Cerebellar dopamine D2 receptors regulate social behaviors

Laura Cutando*, Emma Puighermanal, Laia Castell, Pauline Tarot, Morgane Belle, Federica Bertaso, Margarita Arango-Lievano, Fabrice Ango, Marcelo Rubinstein, Albert Quintana, Alain Chédotal, Manuel Mameli, Emmanuel Valjent*

*Autor correspondiente de este trabajo

Producción científica: Contribución a una revistaArtículoInvestigaciónrevisión exhaustiva

26 Citas (Scopus)


The cerebellum, a primary brain structure involved in the control of sensorimotor tasks, also contributes to higher cognitive functions including reward, emotion and social interaction. Although the regulation of these behaviors has been largely ascribed to the monoaminergic system in limbic regions, the contribution of cerebellar dopamine signaling in the modulation of these functions remains largely unknown. By combining cell-type-specific transcriptomics, histological analyses, three-dimensional imaging and patch-clamp recordings, we demonstrate that cerebellar dopamine D2 receptors (D2Rs) in mice are preferentially expressed in Purkinje cells (PCs) and regulate synaptic efficacy onto PCs. Moreover, we found that changes in D2R levels in PCs of male mice during adulthood alter sociability and preference for social novelty without affecting motor functions. Altogether, these findings demonstrate novel roles for D2R in PC function and causally link cerebellar D2R levels of expression to social behaviors.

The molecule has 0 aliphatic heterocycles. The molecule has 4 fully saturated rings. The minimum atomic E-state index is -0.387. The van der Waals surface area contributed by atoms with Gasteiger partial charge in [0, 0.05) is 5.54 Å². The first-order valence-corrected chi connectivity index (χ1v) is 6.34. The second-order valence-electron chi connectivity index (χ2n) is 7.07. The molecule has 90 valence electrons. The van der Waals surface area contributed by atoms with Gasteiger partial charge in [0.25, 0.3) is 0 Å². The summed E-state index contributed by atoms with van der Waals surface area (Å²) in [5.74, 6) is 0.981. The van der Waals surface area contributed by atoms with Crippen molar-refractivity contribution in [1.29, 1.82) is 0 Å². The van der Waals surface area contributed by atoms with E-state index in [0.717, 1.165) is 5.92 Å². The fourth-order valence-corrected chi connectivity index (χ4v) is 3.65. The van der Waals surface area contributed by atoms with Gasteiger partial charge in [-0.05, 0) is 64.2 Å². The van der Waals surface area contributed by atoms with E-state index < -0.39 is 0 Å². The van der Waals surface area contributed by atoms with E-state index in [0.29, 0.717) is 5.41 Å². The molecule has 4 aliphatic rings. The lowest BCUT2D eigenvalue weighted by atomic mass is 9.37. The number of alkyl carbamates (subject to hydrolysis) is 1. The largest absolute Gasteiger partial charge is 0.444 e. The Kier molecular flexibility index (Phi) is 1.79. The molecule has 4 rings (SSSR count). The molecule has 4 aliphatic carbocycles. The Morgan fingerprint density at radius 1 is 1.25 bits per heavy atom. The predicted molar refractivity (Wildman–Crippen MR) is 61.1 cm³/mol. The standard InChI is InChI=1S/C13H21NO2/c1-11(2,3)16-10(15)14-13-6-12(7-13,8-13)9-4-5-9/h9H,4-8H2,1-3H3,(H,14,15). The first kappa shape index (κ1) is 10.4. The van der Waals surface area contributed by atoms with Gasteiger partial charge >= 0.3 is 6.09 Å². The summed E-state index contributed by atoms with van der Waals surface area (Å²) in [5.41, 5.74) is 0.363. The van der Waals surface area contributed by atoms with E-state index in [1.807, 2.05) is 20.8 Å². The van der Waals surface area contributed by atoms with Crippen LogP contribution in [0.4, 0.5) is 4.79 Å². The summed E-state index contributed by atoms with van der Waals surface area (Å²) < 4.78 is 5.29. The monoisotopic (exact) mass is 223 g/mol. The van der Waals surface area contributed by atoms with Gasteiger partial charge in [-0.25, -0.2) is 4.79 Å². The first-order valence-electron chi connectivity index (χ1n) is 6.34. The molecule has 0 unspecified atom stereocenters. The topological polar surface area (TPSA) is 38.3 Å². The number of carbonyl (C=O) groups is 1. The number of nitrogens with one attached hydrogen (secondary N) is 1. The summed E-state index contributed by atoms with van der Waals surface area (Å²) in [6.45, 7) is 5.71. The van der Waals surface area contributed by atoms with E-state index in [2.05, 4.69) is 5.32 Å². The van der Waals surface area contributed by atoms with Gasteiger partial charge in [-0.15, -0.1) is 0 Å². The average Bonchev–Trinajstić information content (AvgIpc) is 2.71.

Idioma originalInglés
Páginas (desde-hasta)900-911
Número de páginas12
PublicaciónNature Neuroscience
EstadoPublicada - jul 2022


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